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Logo of nihpaAbout Author manuscriptsSubmit a manuscriptHHS Public Access; Author Manuscript; Accepted for publication in peer reviewed journal;
 
Scand J Work Environ Health. Author manuscript; available in PMC 2014 January 1.
Published in final edited form as:
PMCID: PMC3641531
NIHMSID: NIHMS458091

The Effect of Job Strain on Nighttime Blood Pressure Dipping among Men and Women with High Blood Pressure

Lin-bo Fan, M.D.,a,b James A. Blumenthal, Ph.D.,a Alan L. Hinderliter, M.D.,c and Andrew Sherwood, Ph.D.a

Abstract

Objectives

Blunted nighttime blood pressure dipping is an established cardiovascular risk factor. This study examined the effect of job strain on nighttime blood pressure dipping among men and women with high blood pressure.

Methods

The sample consisted of 122 blue collar and white collar workers (men=72, women=50). Job psychological demands, job control and social support were measured by the Job Content Questionnaire. Job strain was assessed by the ratio of job demands/job control. Nighttime blood pressure dipping was evaluated from 24-hour ambulatory blood pressure monitoring performed on three workdays.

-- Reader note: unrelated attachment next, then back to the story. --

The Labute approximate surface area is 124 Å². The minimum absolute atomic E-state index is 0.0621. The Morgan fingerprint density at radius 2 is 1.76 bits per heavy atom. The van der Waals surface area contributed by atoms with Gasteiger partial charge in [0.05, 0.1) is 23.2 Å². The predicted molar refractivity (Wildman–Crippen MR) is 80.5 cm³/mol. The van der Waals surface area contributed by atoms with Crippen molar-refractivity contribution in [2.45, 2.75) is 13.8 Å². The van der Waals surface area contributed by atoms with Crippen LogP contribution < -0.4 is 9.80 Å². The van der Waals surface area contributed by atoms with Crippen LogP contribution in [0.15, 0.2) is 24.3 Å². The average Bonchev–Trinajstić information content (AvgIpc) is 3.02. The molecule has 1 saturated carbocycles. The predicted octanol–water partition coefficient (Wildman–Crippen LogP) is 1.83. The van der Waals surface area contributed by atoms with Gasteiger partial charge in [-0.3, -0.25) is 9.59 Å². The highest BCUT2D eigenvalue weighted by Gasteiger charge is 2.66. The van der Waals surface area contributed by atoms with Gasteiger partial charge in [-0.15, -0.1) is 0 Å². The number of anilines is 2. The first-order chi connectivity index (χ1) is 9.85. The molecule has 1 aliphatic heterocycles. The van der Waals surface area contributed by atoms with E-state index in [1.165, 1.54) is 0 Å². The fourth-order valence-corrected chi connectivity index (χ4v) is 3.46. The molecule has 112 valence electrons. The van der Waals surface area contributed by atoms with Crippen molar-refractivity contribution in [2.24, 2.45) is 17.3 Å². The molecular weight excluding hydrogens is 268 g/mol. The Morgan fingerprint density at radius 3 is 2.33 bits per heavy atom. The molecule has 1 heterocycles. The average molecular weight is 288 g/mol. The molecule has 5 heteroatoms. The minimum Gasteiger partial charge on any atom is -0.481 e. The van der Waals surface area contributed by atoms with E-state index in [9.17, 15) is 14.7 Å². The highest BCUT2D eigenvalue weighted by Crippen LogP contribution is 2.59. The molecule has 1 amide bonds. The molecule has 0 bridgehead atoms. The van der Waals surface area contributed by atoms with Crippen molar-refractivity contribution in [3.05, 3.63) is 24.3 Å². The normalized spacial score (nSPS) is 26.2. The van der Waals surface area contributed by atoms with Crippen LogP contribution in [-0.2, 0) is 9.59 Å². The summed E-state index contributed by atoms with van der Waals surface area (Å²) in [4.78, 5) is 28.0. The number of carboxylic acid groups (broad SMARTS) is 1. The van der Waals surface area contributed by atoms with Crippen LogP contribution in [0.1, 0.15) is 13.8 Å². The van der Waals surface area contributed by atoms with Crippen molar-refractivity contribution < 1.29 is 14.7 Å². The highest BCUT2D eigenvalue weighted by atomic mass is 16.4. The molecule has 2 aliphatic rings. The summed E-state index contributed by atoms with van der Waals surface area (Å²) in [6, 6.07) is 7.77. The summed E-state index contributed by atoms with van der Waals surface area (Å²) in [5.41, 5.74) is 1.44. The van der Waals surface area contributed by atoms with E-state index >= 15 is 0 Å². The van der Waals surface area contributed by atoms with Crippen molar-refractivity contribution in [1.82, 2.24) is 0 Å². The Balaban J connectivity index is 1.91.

Results

Men with high job strain had a 5.4 mm Hg higher sleep systolic blood pressure (P=0.03) and 3.5 mm Hg higher sleep pulse pressure (P=0.02) compared to men with low job strain. Men with high job strain had a smaller fall in systolic blood pressure and pulse pressure from awake to sleep than those with low job strain (P<0.05). Hierarchical analyses showed that job strain was an independent determinant of systolic blood pressure dipping (P=0.03) among men after adjusting for ethnicity, body mass index, anxiety and depression symptoms, current smoking status, and alcohol consumption. Further exploratory analyses indicated that job control was the salient component of job strain associated with blood pressure dipping (p=.03).

Conclusions

High job strain is associated with a blunting of the normal diurnal variation in blood pressure and pulse pressure, which may contribute to the relationship between job strain and cardiovascular disease.

Key terms: ambulatory blood pressure, diurnal variation, job strain, pulse pressure

Introduction